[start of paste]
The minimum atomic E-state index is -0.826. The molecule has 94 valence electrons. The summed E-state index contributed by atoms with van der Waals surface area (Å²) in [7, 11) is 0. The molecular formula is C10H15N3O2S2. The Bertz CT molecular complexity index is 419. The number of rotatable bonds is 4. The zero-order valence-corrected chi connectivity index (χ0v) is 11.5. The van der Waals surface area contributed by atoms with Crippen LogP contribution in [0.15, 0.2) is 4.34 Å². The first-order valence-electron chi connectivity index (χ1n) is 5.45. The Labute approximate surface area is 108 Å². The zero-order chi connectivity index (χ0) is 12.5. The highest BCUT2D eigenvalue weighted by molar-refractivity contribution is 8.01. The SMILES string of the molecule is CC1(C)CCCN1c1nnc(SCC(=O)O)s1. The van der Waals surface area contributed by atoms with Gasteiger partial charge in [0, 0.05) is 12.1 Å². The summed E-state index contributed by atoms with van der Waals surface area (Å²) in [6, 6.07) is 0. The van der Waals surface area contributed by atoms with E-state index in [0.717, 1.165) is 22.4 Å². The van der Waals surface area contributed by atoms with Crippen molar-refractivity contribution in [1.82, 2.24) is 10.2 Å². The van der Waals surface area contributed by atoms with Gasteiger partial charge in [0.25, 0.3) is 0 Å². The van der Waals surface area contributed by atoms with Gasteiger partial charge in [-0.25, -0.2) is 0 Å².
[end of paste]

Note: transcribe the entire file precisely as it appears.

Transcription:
The minimum atomic E-state index is -0.826. The molecule has 94 valence electrons. The summed E-state index contributed by atoms with van der Waals surface area (Å²) in [7, 11) is 0. The molecular formula is C10H15N3O2S2. The Bertz CT molecular complexity index is 419. The number of rotatable bonds is 4. The zero-order valence-corrected chi connectivity index (χ0v) is 11.5. The van der Waals surface area contributed by atoms with Crippen LogP contribution in [0.15, 0.2) is 4.34 Å². The first-order valence-electron chi connectivity index (χ1n) is 5.45. The Labute approximate surface area is 108 Å². The zero-order chi connectivity index (χ0) is 12.5. The highest BCUT2D eigenvalue weighted by molar-refractivity contribution is 8.01. The SMILES string of the molecule is CC1(C)CCCN1c1nnc(SCC(=O)O)s1. The van der Waals surface area contributed by atoms with Gasteiger partial charge in [0, 0.05) is 12.1 Å². The summed E-state index contributed by atoms with van der Waals surface area (Å²) in [6, 6.07) is 0. The van der Waals surface area contributed by atoms with E-state index in [0.717, 1.165) is 22.4 Å². The van der Waals surface area contributed by atoms with Crippen molar-refractivity contribution in [1.82, 2.24) is 10.2 Å². The van der Waals surface area contributed by atoms with Gasteiger partial charge in [0.25, 0.3) is 0 Å². The van der Waals surface area contributed by atoms with Gasteiger partial charge in [-0.25, -0.2) is 0 Å².